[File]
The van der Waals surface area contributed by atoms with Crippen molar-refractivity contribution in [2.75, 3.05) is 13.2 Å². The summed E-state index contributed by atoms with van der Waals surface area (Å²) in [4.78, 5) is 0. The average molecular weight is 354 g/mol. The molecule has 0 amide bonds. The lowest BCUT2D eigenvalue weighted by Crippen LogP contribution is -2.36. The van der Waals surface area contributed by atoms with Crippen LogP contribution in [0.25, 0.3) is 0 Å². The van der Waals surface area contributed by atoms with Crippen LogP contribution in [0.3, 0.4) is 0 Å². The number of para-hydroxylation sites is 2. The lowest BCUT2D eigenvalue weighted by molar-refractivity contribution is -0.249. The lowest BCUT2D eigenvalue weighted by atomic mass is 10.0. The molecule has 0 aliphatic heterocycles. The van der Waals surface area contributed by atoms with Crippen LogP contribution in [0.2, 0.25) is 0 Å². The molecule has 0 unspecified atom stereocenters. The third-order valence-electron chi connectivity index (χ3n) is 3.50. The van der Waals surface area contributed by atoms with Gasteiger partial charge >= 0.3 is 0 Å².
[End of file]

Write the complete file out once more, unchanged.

The van der Waals surface area contributed by atoms with Crippen molar-refractivity contribution in [2.75, 3.05) is 13.2 Å². The summed E-state index contributed by atoms with van der Waals surface area (Å²) in [4.78, 5) is 0. The average molecular weight is 354 g/mol. The molecule has 0 amide bonds. The lowest BCUT2D eigenvalue weighted by Crippen LogP contribution is -2.36. The van der Waals surface area contributed by atoms with Crippen LogP contribution in [0.25, 0.3) is 0 Å². The van der Waals surface area contributed by atoms with Crippen LogP contribution in [0.3, 0.4) is 0 Å². The number of para-hydroxylation sites is 2. The lowest BCUT2D eigenvalue weighted by molar-refractivity contribution is -0.249. The lowest BCUT2D eigenvalue weighted by atomic mass is 10.0. The molecule has 0 aliphatic heterocycles. The van der Waals surface area contributed by atoms with Crippen LogP contribution in [0.2, 0.25) is 0 Å². The molecule has 0 unspecified atom stereocenters. The third-order valence-electron chi connectivity index (χ3n) is 3.50. The van der Waals surface area contributed by atoms with Gasteiger partial charge >= 0.3 is 0 Å².